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Showing results 21-24 of 24 for 'Nanoscience'


  • shutterstock_521067919_lego blocks.jpg
    LEGO Proteins Revealed

    The proteins in our bodies are social molecules. But now and again, new ties between proteins can get you into trouble. For example, when hemoglobin – the protein complex that carries oxygen in our blood – undergoes just one mutation, the complexes stick to one another, stacking like Lego blocks to form long, stiff filaments. These filaments, in turn, elongate the red blood cells found in sickle-cell disease. For over 50 years, this has been the only known textbook example in which a mutation causes these filaments to form. According to Dr. Emmanuel Levy and his group in the Weizmann Institute of Science’s Structural Biology Department, Lego-like assemblies should have formed relatively frequently during evolution, and so they asked: How easy is it to get proteins to stack into filaments? Their answer, which was recently published in Nature, may have implications for both biological research and nanoscience.

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    Silk Micro-Cocoons Will Transport Proteins in Food, Drugs

    Scientists from Israel and abroad have designed microscopic silk capsules that can serve as a protective environment for the transport of fragile protein “cargo” for cosmetic, food and pharmaceutical applications — particularly the delivery of drugs within the body. The collaborative research, performed by an international team of academics from the Weizmann Institute of Science in Israel; the Universities of Cambridge, Oxford and Sheffield in the UK; and the ETH in Switzerland, was reported in Nature Communications on July 19.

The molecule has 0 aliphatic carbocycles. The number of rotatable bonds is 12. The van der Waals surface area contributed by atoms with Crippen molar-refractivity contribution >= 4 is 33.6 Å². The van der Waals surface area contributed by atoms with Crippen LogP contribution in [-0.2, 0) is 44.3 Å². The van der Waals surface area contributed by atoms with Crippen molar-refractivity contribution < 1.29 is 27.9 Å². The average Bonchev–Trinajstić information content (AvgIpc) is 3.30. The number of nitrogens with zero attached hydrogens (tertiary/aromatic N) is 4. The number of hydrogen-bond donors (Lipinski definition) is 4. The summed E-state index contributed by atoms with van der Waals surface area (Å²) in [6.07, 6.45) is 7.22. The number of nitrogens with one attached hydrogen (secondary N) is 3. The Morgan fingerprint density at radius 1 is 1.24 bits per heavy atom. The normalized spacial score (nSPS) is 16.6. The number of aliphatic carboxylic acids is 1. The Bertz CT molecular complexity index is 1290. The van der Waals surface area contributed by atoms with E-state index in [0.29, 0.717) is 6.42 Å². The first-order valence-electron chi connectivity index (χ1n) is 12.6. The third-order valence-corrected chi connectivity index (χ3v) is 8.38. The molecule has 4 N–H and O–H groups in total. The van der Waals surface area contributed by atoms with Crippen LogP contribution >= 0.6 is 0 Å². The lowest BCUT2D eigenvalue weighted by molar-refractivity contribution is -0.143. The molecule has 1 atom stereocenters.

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    Cells Talk and Help One Another via Tiny Tube Networks

    When the physician and scientist Emil Lou was an oncology fellow at Memorial Sloan Kettering Cancer Center about a decade ago, he was regularly troubled by the sight of something small but unidentifiable in his cancer-cell cultures. Looking through the microscope, he said, he “kept finding these long, thin translucent lines,” about 50 nanometers wide and 150 to 200 microns long, extending between cells in the culture. He called on the world-class cell biologists in his building to explain these observations, but nobody was sure what they were looking at. Finally, after delving into the literature, Lou realized that the lines matched what Hans-Hermann Gerdes’ group at the University of Heidelberg had described as “nanotubular highways” or “tunneling nanotubes” (TNTs) in a 2004 paper in Science.

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